You aren’t going to find anybody that’s going to be successful without making a sacrifice and without perseverance. – Lou Holtz
We live in a world where we want everything quick. Better yet, how about immediate, fast, and tomorrow is too late. In an instant-ramen-noodle-style life, we don’t want to wait, work hard, or feel challenged. We just want results.
The truth is that most book projects are more like making a batch of chicken stock than they are like instant ramen noodles. Stock can’t be rushed if we want excellent results. To make the best stock we have to be willing to let the ingredients simmer and allow the heat to extract the flavor and gelatin from the bones. The results are worth the time and effort of preparing stock the correct way.
Perseverance is defined as steadfastness in doing something despite delay or difficulty in achieving success. I’m in the middle of two work-related projects that require perseverance – writing a cookbook manuscript and launching a mastermind group. I wrote this blog post on the day the new group had their first meeting. For eight weeks I worked hard to promote and invite aspiring cookbook authors to participate in the Mastermind group. I met my goal and had members sign up. At the same time, to complete my cookbook manuscript, I have to schedule time every day to either test recipes or write content.
In a recent blog post, I wrote about commitment. Making the commitment to anything new provides fuel to get you started. When you sign a publishing contract, you commit to completing a manuscript. When you start a new business project, you undertake seeing it through in spite of any difficulties you may encounter. Ask anyone who is in the middle of a book-writing project, or launching a new program, and they will tell you that it’s dogged determination and persistence, aka perseverance, that drives them toward the finish line.
While researching material for this blog post I collected a list of qualities that are present in individuals who persevere. With those in mind, and using my experiences with book and work projects (and marriage and raising children!), I added more qualities that I’ve found to be helpful for perseverance.
1. Do you feel resilient?
When you come upon a challenge or setback in a project, you may feel defeated. The choice is now yours: you can quit or bounce back and keep trying.
2. Do you ask for help if you’re stuck?
Feeling supported and connected in the achievement of your goal help you persevere m. Seek out role models or mentors that you can turn to when you have questions.
3. Do you practice self-compassion?
Take it easy on yourself if you make a mistake. Avoid negative thoughts about setbacks and do give yourself for a misstep. Practice positive self-talk and get yourself back on the track to completion.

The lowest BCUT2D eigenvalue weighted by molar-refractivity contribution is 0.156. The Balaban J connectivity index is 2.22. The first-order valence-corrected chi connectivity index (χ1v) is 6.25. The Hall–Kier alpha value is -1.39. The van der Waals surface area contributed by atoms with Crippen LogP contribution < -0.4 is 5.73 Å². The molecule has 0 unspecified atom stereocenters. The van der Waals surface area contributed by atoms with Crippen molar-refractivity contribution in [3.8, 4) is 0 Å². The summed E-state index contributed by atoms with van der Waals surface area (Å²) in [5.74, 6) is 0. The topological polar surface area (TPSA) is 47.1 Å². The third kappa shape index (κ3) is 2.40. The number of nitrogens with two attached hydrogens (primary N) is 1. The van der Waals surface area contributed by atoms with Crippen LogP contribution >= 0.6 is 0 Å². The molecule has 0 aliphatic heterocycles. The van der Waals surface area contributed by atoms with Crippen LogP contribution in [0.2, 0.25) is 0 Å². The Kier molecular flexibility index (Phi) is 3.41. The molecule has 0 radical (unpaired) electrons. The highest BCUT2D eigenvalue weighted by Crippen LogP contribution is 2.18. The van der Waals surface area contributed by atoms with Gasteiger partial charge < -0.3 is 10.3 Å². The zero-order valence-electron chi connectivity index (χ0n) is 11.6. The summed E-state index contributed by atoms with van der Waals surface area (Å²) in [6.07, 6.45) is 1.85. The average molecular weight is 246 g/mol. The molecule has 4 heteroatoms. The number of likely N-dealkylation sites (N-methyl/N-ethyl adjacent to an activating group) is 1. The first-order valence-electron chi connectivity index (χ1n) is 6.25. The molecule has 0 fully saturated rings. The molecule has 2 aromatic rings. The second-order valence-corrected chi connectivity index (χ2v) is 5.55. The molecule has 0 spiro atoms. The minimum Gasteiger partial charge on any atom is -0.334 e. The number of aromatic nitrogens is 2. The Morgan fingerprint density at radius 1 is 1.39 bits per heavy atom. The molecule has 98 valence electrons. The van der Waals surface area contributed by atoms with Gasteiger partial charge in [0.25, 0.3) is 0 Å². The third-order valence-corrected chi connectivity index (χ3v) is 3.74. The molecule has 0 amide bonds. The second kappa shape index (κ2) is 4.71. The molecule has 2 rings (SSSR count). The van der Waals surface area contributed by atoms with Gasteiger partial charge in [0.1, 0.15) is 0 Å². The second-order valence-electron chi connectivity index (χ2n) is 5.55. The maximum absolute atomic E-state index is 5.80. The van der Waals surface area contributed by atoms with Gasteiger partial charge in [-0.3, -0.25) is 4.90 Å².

4. Do you accept that uncertainty of the outcome is a reality?
Surrender to the fact that you can’t control a lot of what happens in your life. Focus on what you can control – your hard work and effort.
5. Do you maintain a sense of humor?
There’s a time to be serious and strict, but be sure you balance that with the ability to laugh at yourself and your mistakes and move on.
6. Are you a mindful person?
Focus on today, and the hour you have before you. Work on small, accomplishment-oriented tasks to keep your project moving forward.
7. Do you see the big picture?
While focusing on tasks for today, it is good to use your vision to keep you motivated. Imagine holding your printed cookbook. Imagine clients engaged in your programs. A view of the big picture can provide motivation to keep going.
8. Do you love a challenge and work harder when something gets hard?
Adopt a growth mindset and accept the challenge as an opportunity to improve your skills and yourself. Be willing to take the stairs, not the elevator.
9. Do you strive to be a better version of yourself, rather than trying to always compete with someone else?
Each time I write a cookbook, I try to improve on my last book and on my systems that I use to write the book. I learned from what I’ve done before and applied that to my next project. Competition needs to make us stronger in our actions and not lead to envy, bad feelings, or quitting because we don’t think we’re as good as the next person.
10. Do you value practice?
Making an effort to try, and to keep learning even when you don’t see immediate results. Practice, practice, practice.
Using the ten questions above, score your perseverance quotient. Take a look at the areas where you excel and be proud. Use them to build something new in your work or personal life. And for areas where you need to improve, use current projects or life situations to practice these qualities. Life always hands us what we need to learn, grown, and become people who persevere.
If you want any to read more about perseverance, I recommend Grit: The Power of Passion and Perseverance by Angela Duckworth. In her book, she encourages readers to test the limits they have set for themselves in their lives and to realize that success most often comes from overcoming difficult circumstances.
Cookbook author and culinary dietitian Maggie Green coaches aspiring cookbook authors in the process of writing cookbooks, cookbook proposals, and building their author platform. Download her checklist “Am I Ready to Write A Cookbook?”